• In the Request Text field, copy the certificate.
    • For Request File, click the button.
  21. Follow the instructions on the relevant certificate authority web site for either pasting the copied request or attaching the generated request file.
  22. Click Finished.
    The Certificate Signing Request screen displays.
The generated certificate signing request is submitted to a trusted certificate authority for signature.

Creating a custom HTTP profile

An HTTP profile defines the way that you want the BIG-IP®system to manage HTTP traffic.
Note: Other HTTP profile types (HTTP Compression and Web Acceleration) enable you to configure compression and cache settings, as required. Use of these profile types is optional.
  1. On the Main tab, click Local Traffic > Profiles > Services > HTTP .
    The HTTP profile list screen opens.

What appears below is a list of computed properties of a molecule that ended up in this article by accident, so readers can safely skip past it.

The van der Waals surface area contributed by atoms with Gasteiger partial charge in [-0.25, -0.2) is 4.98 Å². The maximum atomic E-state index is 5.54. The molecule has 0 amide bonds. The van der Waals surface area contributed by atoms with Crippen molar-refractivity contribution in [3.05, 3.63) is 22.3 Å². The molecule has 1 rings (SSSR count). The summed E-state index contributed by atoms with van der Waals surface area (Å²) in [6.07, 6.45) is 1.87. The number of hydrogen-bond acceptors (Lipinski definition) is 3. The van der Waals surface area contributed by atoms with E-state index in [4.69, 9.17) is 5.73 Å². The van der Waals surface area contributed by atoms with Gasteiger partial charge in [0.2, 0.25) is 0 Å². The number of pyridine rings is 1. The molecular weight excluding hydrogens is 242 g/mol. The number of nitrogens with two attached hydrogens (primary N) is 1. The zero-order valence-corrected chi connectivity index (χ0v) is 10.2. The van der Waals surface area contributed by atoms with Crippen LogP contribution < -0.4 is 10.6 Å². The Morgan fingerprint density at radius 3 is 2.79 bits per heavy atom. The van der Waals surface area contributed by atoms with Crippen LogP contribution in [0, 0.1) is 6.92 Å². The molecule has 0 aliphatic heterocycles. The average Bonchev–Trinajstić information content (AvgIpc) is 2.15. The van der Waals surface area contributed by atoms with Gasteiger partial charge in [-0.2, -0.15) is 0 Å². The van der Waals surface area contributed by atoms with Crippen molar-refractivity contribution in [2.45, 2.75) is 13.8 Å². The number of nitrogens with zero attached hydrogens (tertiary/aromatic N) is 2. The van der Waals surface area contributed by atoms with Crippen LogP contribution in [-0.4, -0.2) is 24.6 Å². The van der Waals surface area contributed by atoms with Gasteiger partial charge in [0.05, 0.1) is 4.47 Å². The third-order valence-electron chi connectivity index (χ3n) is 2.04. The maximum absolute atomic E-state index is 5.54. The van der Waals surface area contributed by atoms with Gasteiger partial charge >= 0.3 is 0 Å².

2. Click Create.
    The New HTTP Profile screen opens.
  3. In the Name field, type a unique name for the profile.
  4. From the Parent Profile list, select http.
  5. Select the Custom check box.
  6. Modify the settings, as required.
  7. Click Finished.
The custom HTTP profile now appears in the HTTP profile list screen.

Creating a custom Client SSL profile

After you have built the cipher string that you want the BIG-IP® to use to negotiate client-side SSL connections, you create a custom client SSL profile. You create the profile when you want the BIG-IP® system to terminate client-side SSL traffic for the purpose of decrypting client-side ingress traffic and encrypting client-side egress traffic. By terminating client-side SSL traffic, the BIG-IP system offloads these decryption/encryption functions from the destination server. When you perform this task, you can specify multiple certificate key chains, one for each key type (RSA, DSA, and ECDSA). This allows the BIG-IP system to negotiate secure client connections using different cipher suites based on the client's preference.